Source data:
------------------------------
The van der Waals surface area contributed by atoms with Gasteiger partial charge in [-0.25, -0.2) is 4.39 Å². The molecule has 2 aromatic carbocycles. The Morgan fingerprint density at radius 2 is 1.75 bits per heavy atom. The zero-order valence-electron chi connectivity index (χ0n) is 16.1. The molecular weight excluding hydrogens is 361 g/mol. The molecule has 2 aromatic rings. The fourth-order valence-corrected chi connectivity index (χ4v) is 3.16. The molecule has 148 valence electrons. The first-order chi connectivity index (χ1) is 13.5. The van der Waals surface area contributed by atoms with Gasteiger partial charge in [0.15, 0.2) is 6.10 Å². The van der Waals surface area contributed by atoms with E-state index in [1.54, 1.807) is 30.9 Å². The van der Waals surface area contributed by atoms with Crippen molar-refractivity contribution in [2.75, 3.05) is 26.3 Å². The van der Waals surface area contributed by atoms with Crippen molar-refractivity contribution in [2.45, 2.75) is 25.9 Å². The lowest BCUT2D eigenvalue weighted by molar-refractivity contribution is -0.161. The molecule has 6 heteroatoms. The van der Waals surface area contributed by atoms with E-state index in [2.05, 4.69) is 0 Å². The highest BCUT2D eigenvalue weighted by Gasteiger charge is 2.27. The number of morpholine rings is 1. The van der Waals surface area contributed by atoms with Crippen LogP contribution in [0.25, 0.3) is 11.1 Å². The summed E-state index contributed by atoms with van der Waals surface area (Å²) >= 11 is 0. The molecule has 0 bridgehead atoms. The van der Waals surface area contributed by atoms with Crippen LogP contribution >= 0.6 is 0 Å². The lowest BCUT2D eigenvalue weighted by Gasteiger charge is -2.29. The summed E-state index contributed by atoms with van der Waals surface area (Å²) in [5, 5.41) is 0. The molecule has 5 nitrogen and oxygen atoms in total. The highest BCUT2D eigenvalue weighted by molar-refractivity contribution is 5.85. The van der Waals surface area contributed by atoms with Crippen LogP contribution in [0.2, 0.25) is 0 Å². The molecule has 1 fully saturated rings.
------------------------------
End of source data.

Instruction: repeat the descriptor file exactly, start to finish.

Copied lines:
The van der Waals surface area contributed by atoms with Gasteiger partial charge in [-0.25, -0.2) is 4.39 Å². The molecule has 2 aromatic carbocycles. The Morgan fingerprint density at radius 2 is 1.75 bits per heavy atom. The zero-order valence-electron chi connectivity index (χ0n) is 16.1. The molecular weight excluding hydrogens is 361 g/mol. The molecule has 2 aromatic rings. The fourth-order valence-corrected chi connectivity index (χ4v) is 3.16. The molecule has 148 valence electrons. The first-order chi connectivity index (χ1) is 13.5. The van der Waals surface area contributed by atoms with Gasteiger partial charge in [0.15, 0.2) is 6.10 Å². The van der Waals surface area contributed by atoms with E-state index in [1.54, 1.807) is 30.9 Å². The van der Waals surface area contributed by atoms with Crippen molar-refractivity contribution in [2.75, 3.05) is 26.3 Å². The van der Waals surface area contributed by atoms with Crippen molar-refractivity contribution in [2.45, 2.75) is 25.9 Å². The lowest BCUT2D eigenvalue weighted by molar-refractivity contribution is -0.161. The molecule has 6 heteroatoms. The van der Waals surface area contributed by atoms with E-state index in [2.05, 4.69) is 0 Å². The highest BCUT2D eigenvalue weighted by Gasteiger charge is 2.27. The number of morpholine rings is 1. The van der Waals surface area contributed by atoms with Crippen LogP contribution in [0.25, 0.3) is 11.1 Å². The summed E-state index contributed by atoms with van der Waals surface area (Å²) >= 11 is 0. The molecule has 0 bridgehead atoms. The van der Waals surface area contributed by atoms with Crippen LogP contribution >= 0.6 is 0 Å². The lowest BCUT2D eigenvalue weighted by Gasteiger charge is -2.29. The summed E-state index contributed by atoms with van der Waals surface area (Å²) in [5, 5.41) is 0. The molecule has 5 nitrogen and oxygen atoms in total. The highest BCUT2D eigenvalue weighted by molar-refractivity contribution is 5.85. The van der Waals surface area contributed by atoms with Crippen LogP contribution in [0.2, 0.25) is 0 Å². The molecule has 1 fully saturated rings.